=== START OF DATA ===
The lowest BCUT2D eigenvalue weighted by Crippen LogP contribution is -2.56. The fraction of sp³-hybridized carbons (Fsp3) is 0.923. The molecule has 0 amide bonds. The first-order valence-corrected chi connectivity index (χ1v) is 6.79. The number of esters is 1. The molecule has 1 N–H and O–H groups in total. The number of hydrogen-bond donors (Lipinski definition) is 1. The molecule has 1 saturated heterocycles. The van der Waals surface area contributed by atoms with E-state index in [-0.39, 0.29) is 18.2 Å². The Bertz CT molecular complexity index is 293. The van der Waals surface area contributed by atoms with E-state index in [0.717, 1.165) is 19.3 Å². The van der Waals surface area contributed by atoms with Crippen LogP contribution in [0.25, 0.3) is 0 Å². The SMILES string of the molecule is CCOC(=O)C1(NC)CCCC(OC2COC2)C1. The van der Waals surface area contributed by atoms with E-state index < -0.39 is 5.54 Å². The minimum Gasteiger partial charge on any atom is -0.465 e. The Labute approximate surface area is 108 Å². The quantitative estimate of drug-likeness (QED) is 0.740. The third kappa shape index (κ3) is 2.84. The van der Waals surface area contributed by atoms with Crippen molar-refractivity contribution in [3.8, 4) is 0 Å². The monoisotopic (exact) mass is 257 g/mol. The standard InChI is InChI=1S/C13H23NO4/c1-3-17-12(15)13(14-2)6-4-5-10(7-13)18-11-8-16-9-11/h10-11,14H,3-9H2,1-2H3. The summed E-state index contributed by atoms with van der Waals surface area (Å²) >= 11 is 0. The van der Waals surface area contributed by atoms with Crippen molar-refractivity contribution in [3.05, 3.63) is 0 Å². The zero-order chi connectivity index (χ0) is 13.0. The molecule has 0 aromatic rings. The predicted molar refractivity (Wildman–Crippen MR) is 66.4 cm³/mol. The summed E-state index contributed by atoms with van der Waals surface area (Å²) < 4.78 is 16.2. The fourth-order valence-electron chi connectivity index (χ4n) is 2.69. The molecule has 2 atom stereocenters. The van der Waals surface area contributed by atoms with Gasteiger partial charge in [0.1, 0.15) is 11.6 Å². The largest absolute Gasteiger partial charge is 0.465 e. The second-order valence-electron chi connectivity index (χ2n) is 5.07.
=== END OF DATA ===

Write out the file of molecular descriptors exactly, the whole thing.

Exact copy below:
The lowest BCUT2D eigenvalue weighted by Crippen LogP contribution is -2.56. The fraction of sp³-hybridized carbons (Fsp3) is 0.923. The molecule has 0 amide bonds. The first-order valence-corrected chi connectivity index (χ1v) is 6.79. The number of esters is 1. The molecule has 1 N–H and O–H groups in total. The number of hydrogen-bond donors (Lipinski definition) is 1. The molecule has 1 saturated heterocycles. The van der Waals surface area contributed by atoms with E-state index in [-0.39, 0.29) is 18.2 Å². The Bertz CT molecular complexity index is 293. The van der Waals surface area contributed by atoms with E-state index in [0.717, 1.165) is 19.3 Å². The van der Waals surface area contributed by atoms with Crippen LogP contribution in [0.25, 0.3) is 0 Å². The SMILES string of the molecule is CCOC(=O)C1(NC)CCCC(OC2COC2)C1. The van der Waals surface area contributed by atoms with E-state index < -0.39 is 5.54 Å². The minimum Gasteiger partial charge on any atom is -0.465 e. The Labute approximate surface area is 108 Å². The quantitative estimate of drug-likeness (QED) is 0.740. The third kappa shape index (κ3) is 2.84. The van der Waals surface area contributed by atoms with Crippen molar-refractivity contribution in [3.8, 4) is 0 Å². The monoisotopic (exact) mass is 257 g/mol. The standard InChI is InChI=1S/C13H23NO4/c1-3-17-12(15)13(14-2)6-4-5-10(7-13)18-11-8-16-9-11/h10-11,14H,3-9H2,1-2H3. The summed E-state index contributed by atoms with van der Waals surface area (Å²) >= 11 is 0. The van der Waals surface area contributed by atoms with Crippen molar-refractivity contribution in [3.05, 3.63) is 0 Å². The zero-order chi connectivity index (χ0) is 13.0. The molecule has 0 aromatic rings. The predicted molar refractivity (Wildman–Crippen MR) is 66.4 cm³/mol. The summed E-state index contributed by atoms with van der Waals surface area (Å²) < 4.78 is 16.2. The fourth-order valence-electron chi connectivity index (χ4n) is 2.69. The molecule has 2 atom stereocenters. The van der Waals surface area contributed by atoms with Gasteiger partial charge in [0.1, 0.15) is 11.6 Å². The largest absolute Gasteiger partial charge is 0.465 e. The second-order valence-electron chi connectivity index (χ2n) is 5.07.